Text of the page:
We believe good fences make far more than good neighbors. Fencing has the power to clearly delineate public vs. semi-private or private spaces on a property, all while enriching a home with a sense of procession, character, and at times, even whimsy. Below, our favorite fencing choices in both styles and materials.
The Edgartown Fence
In historic Edgartown Village where we have completed more than 200 projects to date, the Edgartown fence is all but prescribed by the historic commission. A three-foot-tall picket fence with a straight rail across the top, the Edgartown fence is set back from the facade of a structure and proudly stands in front of many homes in town. Placing the Edgartown fence at the front of a property is indeed optional, but doing so goes along with our tenet of Architecture for the Greater Good. The fence allows for the pedestrianization of the streetscape, clearly defining public and private spaces, and grants uniformity to the neighborhood even when the homes represent variations on themes in architecture.
Surprisingly simple to produce, our Edgartown fences are built on-site, and are made with 4×4 pressure treated posts, readily available fence caps, and 2×4 rails and pickets. In our executions, whether on Martha’s Vineyard or on other projects with new urban flair, we often use the fence as a point of procession. Viewed from the street, the curb, then the fence, then the gate are visible. From there proceeds a small brick walkway which leads to a stoop and a front door. This critical layering of information and sequencing of details makes for a rich and vibrant experience of the property, all within public view.
The Two-Rail Horizontal Fence
Outside of Edgartown, we often encourage the two-rail horizontal fence. Whether the rails are placed on the flat or on the diamond, this fence provides an authentic look that plays well for suburban or even rural properties. This particular fence lends itself well to layering, and we typically execute with layers of white fence backed by green hedge—privet or arborvitae are two of our favorites. Just as our architecture might offer layers of naturally weathered shingles with white clapboard and Essex green accents, this fencing allows for layering of natural plant materials, white fencing, and a green backdrop; it’s the same colorway in a different scale and pattern.
We feel so strongly about this fence execution that we wrote it into the design criteria of The Field Club on Martha’s Vineyard. Now, more than a decade after the club’s inception, as you drive down Field Club Lane and Field Club Drive the white two-rail horizontal fence stands as a crisp delineation of the club’s perimeter with four rows of six-foot-tall privet hedge behind it.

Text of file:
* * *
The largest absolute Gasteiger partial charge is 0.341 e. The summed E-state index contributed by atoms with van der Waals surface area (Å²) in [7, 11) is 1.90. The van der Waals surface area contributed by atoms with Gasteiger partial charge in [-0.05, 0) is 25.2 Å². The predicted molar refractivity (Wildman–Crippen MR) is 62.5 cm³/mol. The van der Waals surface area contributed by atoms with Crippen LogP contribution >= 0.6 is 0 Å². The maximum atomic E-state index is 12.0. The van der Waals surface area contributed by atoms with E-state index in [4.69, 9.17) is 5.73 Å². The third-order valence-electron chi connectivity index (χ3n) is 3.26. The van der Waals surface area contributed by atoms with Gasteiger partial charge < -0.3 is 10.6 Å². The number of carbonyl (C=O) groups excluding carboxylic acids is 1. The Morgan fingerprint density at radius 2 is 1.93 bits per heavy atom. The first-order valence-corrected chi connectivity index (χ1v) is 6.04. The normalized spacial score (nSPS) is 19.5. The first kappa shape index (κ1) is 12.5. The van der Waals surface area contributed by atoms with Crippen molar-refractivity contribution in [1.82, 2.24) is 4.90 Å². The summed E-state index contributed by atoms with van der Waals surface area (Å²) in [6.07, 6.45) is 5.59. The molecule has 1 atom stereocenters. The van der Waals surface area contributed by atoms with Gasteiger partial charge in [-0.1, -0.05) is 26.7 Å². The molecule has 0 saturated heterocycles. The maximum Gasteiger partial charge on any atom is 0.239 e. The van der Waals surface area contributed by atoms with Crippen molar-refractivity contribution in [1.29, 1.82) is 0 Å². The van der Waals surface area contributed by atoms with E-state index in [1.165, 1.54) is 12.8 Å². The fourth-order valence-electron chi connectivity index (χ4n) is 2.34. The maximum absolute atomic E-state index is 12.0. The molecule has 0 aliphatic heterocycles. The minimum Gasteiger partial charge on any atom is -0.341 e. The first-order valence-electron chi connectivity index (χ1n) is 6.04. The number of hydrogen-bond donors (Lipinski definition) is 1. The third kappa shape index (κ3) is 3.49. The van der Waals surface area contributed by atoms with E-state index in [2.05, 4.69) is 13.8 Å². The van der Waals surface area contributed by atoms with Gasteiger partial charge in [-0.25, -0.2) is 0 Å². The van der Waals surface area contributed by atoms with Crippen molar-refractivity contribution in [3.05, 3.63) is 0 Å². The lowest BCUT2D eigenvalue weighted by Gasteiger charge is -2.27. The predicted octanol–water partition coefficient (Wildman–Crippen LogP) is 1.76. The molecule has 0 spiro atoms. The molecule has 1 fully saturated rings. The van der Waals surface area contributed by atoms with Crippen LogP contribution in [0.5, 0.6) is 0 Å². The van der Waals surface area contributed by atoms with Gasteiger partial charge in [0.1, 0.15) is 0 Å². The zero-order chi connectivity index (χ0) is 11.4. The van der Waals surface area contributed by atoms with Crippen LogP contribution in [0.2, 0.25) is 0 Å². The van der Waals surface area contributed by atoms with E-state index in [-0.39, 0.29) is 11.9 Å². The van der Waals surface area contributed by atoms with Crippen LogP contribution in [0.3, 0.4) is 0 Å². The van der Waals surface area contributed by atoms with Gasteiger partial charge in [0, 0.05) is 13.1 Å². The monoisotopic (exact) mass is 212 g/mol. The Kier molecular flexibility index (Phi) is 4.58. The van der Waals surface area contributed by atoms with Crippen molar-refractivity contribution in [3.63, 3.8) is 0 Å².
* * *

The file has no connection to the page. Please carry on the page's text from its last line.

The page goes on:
The Solid Board Fence
When it comes to defining the private realm—space within a property for the exclusive use of homeowners and their guests—the most effective option is a six-foot-tall solid board fence. We often use solid board around the perimeter of the rear of a property, at times with a gate to separate semi-private areas such as a driveway from truly private spaces. An estate-like feel can be achieved by planting against the fence and using subtle dark-sky approved uplighting for an evening glow.
Extras: Arborways, Gates and Pergolas
An arbor can be an effective way to add yet another layer of character to a perimeter fence. Gates can be used in a similar fashion, especially when whimsical additions like fish, clovers, or shells are cut out as miniature portholes into the private yard beyond.
While not used to delineate a full property, the pergola can be used to define an outdoor space without adding to the square footage of a home. As Patrick himself states, zoning often dictates design. Covered porches—even without walls—typically count towards a home’s total square footage, but an outdoor patio covered by a pergola, beautifully adorned with flowering climbing vines, does not. For this reason, at times we will use a pergola to define an outdoor living space instead of covering the area with a rooftop.
Wood vs. Man-Made Materials
Our preferred fencing material for both its texture and authenticity is cedar. Whether left to weather in its natural state, or stained deep hues of Essex Green or black, cedar fencing adds a premium element to a property. Should a client wish to pursue a synthetic material, we suggest Azek fencing in a matte finish to imbue a home with similar character albeit lower maintenance; many Edgartown fences we specify today are executed in matte Azek.
Considering redefining your own property? Feel free to contact us to learn how we might solve your goals. In the interim, we invite you to find meaningful inspiration in our portfolio.
Originally posted May 13, 2021.
Revised April 20, 2023.